But few state climatologists have generated as much frustration among the scientific establishment as Michaels has in Virginia.
Michaels was appointed to his position by Gov. John N. Dalton (R) in 1980, a year after Michaels received his doctorate from the University of Wisconsin. And it's hard to find anyone who faults his work in keeping the state's weather data.
"He's done an outstanding job," said Paul G. Knight, the state climatologist for Pennsylvania and head of the American Association of State Climatologists. Knight said that Michaels and his staff have excelled at gathering data and answering questions. "His office is really one of the very good offices" in the association, he said.
Michaels has built his career as a fiery and frequently quoted global-warming doubter. His position is that the climate is becoming warmer, but it will not turn out to be as hot -- or its consequences as bad -- as some fear. Michaels has criticized other scientists, as well as political figures such as former vice president Al Gore (a "scientist wannabe," Michaels wrote this year), for exaggerating the risks and results of climate change.
"The preponderance of bad news almost certainly means that something is missing, both in the process of science itself and in the reporting of science," Michaels wrote last month in "Is the Sky Really Falling? A Review of Recent Global Warming Scare Stories," an article for the Cato Institute, where he is a senior fellow in environmental studies.
That position has earned him wrath from others in the climate-change debate who say that Michaels -- especially when he is quoted as a state climatologist -- creates the false impression of another side to a closed debate.
"He's sort of one of the central figures in what I would call a disinformation campaign," said Eileen Claussen, president of the Pew Center on Global Climate Change. She added: "He says it's a little bit, and it's of no consequence. . . . And it's not a little bit, and it is of serious consequence."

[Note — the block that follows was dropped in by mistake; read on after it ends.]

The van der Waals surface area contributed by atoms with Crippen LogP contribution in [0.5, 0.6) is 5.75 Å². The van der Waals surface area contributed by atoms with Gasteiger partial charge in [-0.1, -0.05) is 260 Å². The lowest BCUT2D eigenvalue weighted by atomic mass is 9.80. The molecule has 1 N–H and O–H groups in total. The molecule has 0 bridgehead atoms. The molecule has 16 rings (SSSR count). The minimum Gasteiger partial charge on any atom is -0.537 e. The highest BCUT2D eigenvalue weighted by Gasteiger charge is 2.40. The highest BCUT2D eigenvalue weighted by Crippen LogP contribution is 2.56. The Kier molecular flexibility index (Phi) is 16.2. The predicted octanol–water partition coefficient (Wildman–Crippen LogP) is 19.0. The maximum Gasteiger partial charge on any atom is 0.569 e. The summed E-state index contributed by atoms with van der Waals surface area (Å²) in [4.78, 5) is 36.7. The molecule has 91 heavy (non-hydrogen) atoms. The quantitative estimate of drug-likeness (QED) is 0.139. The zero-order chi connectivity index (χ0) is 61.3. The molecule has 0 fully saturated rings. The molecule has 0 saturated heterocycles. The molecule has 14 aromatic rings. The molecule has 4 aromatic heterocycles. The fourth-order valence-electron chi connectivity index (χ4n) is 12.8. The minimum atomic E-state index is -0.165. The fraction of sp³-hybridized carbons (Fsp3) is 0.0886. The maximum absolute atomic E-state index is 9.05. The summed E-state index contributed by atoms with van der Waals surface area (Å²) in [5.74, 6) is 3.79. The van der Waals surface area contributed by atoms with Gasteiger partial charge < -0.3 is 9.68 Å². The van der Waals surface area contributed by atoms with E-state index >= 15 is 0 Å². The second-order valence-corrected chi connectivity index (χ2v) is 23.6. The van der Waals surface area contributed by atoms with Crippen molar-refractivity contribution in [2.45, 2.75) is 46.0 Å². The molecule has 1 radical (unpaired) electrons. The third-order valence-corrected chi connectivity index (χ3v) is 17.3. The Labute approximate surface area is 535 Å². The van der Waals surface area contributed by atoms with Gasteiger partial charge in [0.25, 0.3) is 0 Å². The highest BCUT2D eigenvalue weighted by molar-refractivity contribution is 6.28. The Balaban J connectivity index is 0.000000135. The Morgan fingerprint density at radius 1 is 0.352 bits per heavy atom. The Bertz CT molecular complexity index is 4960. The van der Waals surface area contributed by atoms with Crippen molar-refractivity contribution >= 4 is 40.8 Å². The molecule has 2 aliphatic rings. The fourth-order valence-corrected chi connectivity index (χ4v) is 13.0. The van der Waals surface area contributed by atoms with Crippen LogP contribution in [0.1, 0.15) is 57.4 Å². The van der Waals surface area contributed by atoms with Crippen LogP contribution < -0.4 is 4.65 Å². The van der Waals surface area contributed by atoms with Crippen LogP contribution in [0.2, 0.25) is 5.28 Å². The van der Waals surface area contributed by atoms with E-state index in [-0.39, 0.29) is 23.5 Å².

This summer, news reports revealed that Michaels had asked for money for his research from coal-burning utilities. Such companies often are criticized for emitting pollutants that lead to global warming, and critics have said this fundraising proves that Michaels's views are calculated to please his financial backers. Michaels said it doesn't prove anything.
"I was working on climate change long before I worked as a consultant" to outside groups, he wrote in an e-mail to The Washington Post, "and my views have been quite consistent over that period."
After the fundraising reports came out, the Kaine administration investigated how Michaels had come by his title, and officials determined that he worked for the university, not the governor. So they sent Michaels a letter asking him to make it clear that he was not speaking for the state during his "outside activities" or consulting.
The bifurcated nature of Michaels's professional life is made clear in the text of an e-mail sent out last week to other state climatologists by Mark Shafer, the director of climate information at the Oklahoma Climatological Survey. Shafer's e-mail, which was obtained by The Post, came as state climatologists and their staff debated whether to issue a "letter of support" for Michaels.
"Regardless of your views on climate change, Pat Michaels is one of us," Shafer wrote. "He has a 25+ year record of climate services to the people of Virginia and provides a lot more services that do not get the press of his research."